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Mean Filter

Common Names: Mean filtering, Smoothing, Averaging, Box filtering

Brief Description

Mean filtering is a simple, intuitive and easy to implement method of smoothing images, i.e. reducing the amount of intensity variation between one pixel and the next. It is often used to reduce noise in images.

How It Works

The idea of mean filtering is simply to replace each pixel value in an image with the mean (`average') value of its neighbors, including itself. This has the effect of eliminating pixel values which are unrepresentative of their surroundings. Mean filtering is usually thought of as a convolution filter. Like other convolutions it is based around a kernel, which represents the shape and size of the neighborhood to be sampled when calculating the mean. Often a 3×3 square kernel is used, as shown in Figure 1, although larger kernels (e.g. 5×5 squares) can be used for more severe smoothing. (Note that a small kernel can be applied more than once in order to produce a similar but not identical effect as a single pass with a large kernel.)

Figure 1 3×3 averaging kernel often used in mean filtering

Computing the straightforward convolution of an image with this kernel carries out the mean filtering process.

Guidelines for Use

Mean filtering is most commonly used as a simple method for reducing noise in an image.

We illustrate the filter using


The image


shows the original corrupted by Gaussian noise with a mean of zero and a standard deviation (Eqn:eqnsigma) of 8.

The image


shows the effect of applying a 3×3 mean filter. Note that the noise is less apparent, but the image has been `softened'. If we increase the size of the mean filter to 5×5, we obtain an image with less noise and less high frequency detail, as shown in


The same image more severely corrupted by Gaussian noise (with a mean of zero and a Eqn:eqnsigma of 13) is shown in


The image


is the result of mean filtering with a 3×3 kernel.

An even more challenging task is provided by


. It shows an image containing `salt and pepper' shot noise.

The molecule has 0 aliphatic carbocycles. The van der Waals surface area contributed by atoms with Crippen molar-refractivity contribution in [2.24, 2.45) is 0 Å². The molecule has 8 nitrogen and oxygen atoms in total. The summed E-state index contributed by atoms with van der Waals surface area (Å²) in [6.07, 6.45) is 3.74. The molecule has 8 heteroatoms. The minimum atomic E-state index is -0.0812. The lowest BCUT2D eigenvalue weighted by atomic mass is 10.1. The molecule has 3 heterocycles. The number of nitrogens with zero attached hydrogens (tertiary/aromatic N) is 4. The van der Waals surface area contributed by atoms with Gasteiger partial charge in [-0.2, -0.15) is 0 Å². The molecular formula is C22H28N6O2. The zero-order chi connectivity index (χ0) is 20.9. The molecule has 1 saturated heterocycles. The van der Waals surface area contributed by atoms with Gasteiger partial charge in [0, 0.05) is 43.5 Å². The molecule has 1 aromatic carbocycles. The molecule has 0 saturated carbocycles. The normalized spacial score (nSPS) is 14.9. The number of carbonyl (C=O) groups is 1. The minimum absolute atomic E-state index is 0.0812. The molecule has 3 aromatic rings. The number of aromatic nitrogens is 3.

The image


shows the effect of smoothing the noisy image with a 3×3 mean filter. Since the shot noise pixel values are often very different from the surrounding values, they tend to significantly distort the pixel average calculated by the mean filter.

Using a 5×5 filter instead gives


This result is not a significant improvement in noise reduction and, furthermore, the image is now very blurred.

These examples illustrate the two main problems with mean filtering, which are:

Both of these problems are tackled by the median filter, which is often a better filter for reducing noise than the mean filter, but it takes longer to compute.

In general the mean filter acts as a lowpass frequency filter and, therefore, reduces the spatial intensity derivatives present in the image. We have already seen this effect as a `softening' of the facial features in the above example. Now consider the image


which depicts a scene containing a wider range of different spatial frequencies. After smoothing once with a 3×3 mean filter we obtain


Notice that the low spatial frequency information in the background has not been affected significantly by filtering, but the (once crisp) edges of the foreground subject have been appreciably smoothed. After filtering with a 7×7 filter, we obtain an even more dramatic illustration of this phenomenon in


Compare this result to that obtained by passing a 3×3 filter over the original image three times in


Common Variants

Variations on the mean smoothing filter discussed here include Threshold Averaging wherein smoothing is applied subject to the condition that the center pixel value is changed only if the difference between its original value and the average value is greater than a preset threshold. This has the effect that noise is smoothed with a less dramatic loss in image detail.

Other convolution filters that do not calculate the mean of a neighborhood are also often used for smoothing. One of the most common of these is the Gaussian smoothing filter.

Interactive Experimentation

You can interactively experiment with this operator by clicking here.


  1. The mean filter is computed using a convolution. Can you think of any ways in which the special properties of the mean filter kernel can be used to speed up the convolution? What is the computational complexity of this faster convolution?

  2. Use an edge detector on the image

    and note the strength of the output. Then apply a 3×3 mean filter to the original image and run the edge detector again. Comment on the difference. What happens if a 5×5 or a 7×7 filter is used?

  3. Applying a 3×3 mean filter twice does not produce quite the same result as applying a 5×5 mean filter once. However, a 5×5 convolution kernel can be constructed which is equivalent. What does this kernel look like?

  4. Create a 7×7 convolution kernel which has an equivalent effect to three passes with a 3×3 mean filter.

  5. How do you think the mean filter would cope with Gaussian noise which was not symmetric about zero? Try some examples.


R. Boyle and R. Thomas Computer Vision: A First Course, Blackwell Scientific Publications, 1988, pp 32 - 34.

E. Davies Machine Vision: Theory, Algorithms and Practicalities, Academic Press, 1990, Chap. 3.

D. Vernon Machine Vision, Prentice-Hall, 1991, Chap. 4.

Local Information

Specific information about this operator may be found here.

More general advice about the local HIPR installation is available in the Local Information introductory section.


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©2003 R. Fisher, S. Perkins, A. Walker and E. Wolfart.

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